STRENGTH: "You might not know it, but there is a good reason for that. You've all been raised to be keenly aware of the feelings of others and have gotten pretty good at watching your words and actions to avoid setting other people off. That kind of carefulness can be useful in some situations, but not in others. Being afraid of anger can stop you from standing up for yourself or a friend or being the leader you might want to be, and you instinctively know that. Pranks like the ones you are playing challenge that fear. Each time you risk a stranger's anger and discover you are fine, you gain more social bravery, so pranks work for that."


Boundary/CAN DO: "What they don't work for is leaving you feeling good about yourselves as considerate kids. Must be something you can do that would achieve both."

Brainstorming with the kids can result in productive ways to strengthen their ability to face disagreement or the anger of others that they can feel good about. For example, if they are feeling bold and able to return to the doors of the homes they pranked, they could bring an apology gift (like baked goods) and introduce themselves this time. That would require social bravery and build the community at the same time.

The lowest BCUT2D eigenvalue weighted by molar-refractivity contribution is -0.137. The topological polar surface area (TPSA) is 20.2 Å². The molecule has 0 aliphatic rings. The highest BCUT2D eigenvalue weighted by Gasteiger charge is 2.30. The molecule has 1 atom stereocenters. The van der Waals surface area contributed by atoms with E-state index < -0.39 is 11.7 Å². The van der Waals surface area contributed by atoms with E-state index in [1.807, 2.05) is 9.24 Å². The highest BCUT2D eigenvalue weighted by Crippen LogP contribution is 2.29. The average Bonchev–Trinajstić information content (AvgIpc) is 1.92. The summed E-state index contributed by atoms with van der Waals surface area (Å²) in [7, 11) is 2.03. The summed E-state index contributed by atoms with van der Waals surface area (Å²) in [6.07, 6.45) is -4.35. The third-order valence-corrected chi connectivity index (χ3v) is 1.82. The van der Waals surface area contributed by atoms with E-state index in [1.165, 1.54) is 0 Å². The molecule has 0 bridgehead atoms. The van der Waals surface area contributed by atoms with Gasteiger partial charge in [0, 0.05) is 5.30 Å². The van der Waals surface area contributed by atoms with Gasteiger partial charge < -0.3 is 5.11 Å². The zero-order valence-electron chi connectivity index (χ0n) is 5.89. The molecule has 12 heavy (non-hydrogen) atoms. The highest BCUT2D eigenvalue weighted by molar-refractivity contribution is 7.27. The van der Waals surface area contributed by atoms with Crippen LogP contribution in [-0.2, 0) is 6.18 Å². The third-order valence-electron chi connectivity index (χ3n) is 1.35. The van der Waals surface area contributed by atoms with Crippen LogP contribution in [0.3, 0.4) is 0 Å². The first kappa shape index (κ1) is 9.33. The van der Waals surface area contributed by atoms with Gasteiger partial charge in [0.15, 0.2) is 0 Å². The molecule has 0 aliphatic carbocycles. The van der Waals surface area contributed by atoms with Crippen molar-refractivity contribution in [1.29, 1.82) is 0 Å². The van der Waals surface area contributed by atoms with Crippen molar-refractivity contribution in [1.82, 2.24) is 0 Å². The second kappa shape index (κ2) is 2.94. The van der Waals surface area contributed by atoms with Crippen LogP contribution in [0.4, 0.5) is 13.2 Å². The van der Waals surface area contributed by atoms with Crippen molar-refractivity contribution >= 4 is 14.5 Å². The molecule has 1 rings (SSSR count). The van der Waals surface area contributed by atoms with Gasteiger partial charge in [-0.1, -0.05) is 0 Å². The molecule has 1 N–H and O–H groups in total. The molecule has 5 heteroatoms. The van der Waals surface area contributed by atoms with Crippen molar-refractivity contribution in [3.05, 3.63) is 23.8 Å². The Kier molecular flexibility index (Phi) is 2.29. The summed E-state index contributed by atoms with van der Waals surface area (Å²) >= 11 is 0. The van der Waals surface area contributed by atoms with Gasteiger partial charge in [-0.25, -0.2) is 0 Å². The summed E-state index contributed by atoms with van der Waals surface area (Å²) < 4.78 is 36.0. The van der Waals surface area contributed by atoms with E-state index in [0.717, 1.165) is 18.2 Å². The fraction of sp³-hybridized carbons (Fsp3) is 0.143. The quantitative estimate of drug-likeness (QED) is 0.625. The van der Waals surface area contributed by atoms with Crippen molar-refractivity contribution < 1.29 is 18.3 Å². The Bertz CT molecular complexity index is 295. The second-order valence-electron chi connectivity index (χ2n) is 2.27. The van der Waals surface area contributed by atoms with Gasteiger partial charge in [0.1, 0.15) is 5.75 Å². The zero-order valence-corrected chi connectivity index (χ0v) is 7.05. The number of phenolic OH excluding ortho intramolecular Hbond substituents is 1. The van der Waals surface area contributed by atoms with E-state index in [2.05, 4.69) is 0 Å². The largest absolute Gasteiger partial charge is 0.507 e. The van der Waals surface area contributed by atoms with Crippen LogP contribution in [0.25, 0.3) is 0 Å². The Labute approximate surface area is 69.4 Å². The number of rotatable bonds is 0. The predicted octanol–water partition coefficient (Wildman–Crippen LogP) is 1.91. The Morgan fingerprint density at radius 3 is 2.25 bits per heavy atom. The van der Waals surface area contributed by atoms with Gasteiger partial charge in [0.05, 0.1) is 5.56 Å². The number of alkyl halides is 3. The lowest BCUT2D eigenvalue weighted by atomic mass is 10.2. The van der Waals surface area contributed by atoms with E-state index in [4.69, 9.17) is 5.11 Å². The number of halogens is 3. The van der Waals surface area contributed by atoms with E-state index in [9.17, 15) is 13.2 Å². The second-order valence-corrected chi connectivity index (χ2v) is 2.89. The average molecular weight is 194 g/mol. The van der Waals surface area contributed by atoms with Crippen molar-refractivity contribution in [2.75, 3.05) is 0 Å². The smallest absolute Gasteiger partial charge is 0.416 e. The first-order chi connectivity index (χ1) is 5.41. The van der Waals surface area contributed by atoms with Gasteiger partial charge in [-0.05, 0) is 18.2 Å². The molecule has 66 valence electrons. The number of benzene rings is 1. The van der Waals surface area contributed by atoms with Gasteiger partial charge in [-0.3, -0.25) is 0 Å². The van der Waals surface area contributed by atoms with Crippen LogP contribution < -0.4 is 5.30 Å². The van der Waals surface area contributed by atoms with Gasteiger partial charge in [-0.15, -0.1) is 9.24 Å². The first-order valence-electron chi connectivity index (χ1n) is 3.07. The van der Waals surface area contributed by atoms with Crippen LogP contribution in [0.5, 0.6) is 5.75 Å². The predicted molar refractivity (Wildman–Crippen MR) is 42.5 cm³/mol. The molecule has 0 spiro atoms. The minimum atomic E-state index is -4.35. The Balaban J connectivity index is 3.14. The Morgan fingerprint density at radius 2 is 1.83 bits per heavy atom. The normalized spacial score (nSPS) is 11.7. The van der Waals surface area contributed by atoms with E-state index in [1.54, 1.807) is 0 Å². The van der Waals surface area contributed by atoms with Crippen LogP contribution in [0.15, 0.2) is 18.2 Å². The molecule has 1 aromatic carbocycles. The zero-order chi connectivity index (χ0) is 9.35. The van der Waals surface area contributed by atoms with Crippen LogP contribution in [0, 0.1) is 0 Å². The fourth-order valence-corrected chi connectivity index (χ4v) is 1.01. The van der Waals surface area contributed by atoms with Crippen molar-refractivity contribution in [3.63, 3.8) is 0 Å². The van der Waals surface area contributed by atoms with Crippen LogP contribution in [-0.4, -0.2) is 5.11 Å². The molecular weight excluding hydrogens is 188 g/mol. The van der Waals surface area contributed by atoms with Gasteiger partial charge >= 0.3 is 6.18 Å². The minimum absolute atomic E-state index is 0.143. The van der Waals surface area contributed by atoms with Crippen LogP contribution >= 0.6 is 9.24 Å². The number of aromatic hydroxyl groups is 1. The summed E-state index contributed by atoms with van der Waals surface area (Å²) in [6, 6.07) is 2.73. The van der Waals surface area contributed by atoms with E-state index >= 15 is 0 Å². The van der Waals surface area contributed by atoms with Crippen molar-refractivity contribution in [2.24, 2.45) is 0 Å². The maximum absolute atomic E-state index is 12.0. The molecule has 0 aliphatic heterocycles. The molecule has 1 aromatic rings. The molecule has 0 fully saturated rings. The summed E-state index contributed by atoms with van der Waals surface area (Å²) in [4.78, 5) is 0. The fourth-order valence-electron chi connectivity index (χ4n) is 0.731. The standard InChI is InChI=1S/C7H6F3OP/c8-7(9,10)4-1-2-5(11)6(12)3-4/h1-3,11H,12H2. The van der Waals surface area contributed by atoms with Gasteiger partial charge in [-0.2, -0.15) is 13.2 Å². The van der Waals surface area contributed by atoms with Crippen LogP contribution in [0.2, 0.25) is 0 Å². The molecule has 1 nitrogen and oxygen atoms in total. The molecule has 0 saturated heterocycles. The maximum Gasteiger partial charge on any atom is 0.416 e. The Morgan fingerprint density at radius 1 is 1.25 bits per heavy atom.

Or, they might be ready to test their leadership skills in a bigger way by creating projects or a petitions for meaningful improvements at the family, community or global level. Along the way you could support them by teaching valuable negotiation skills for win-win solutions when they hit disagreements. The possibilities are actually endless.

Just remember that solutions work best when they come from the kids.

Showing kids how their actions actually work (even actions you don't like) allows them to manage their own behavior and feel great about themselves. Plus, when they become parents and their kids play pranks, they will know exactly what to do!


*Note: In actuality, you can't "make someone angry." You can do or say things they don't like, but it's their interpretation of your actions, words and intentions (their hot buttons) that determines their reaction. In the case of these pranks, one person might laugh remembering what it was like to be a kid, while another might rage. Children can be respectful of the hot buttons of others more easily when they know they are not the cause.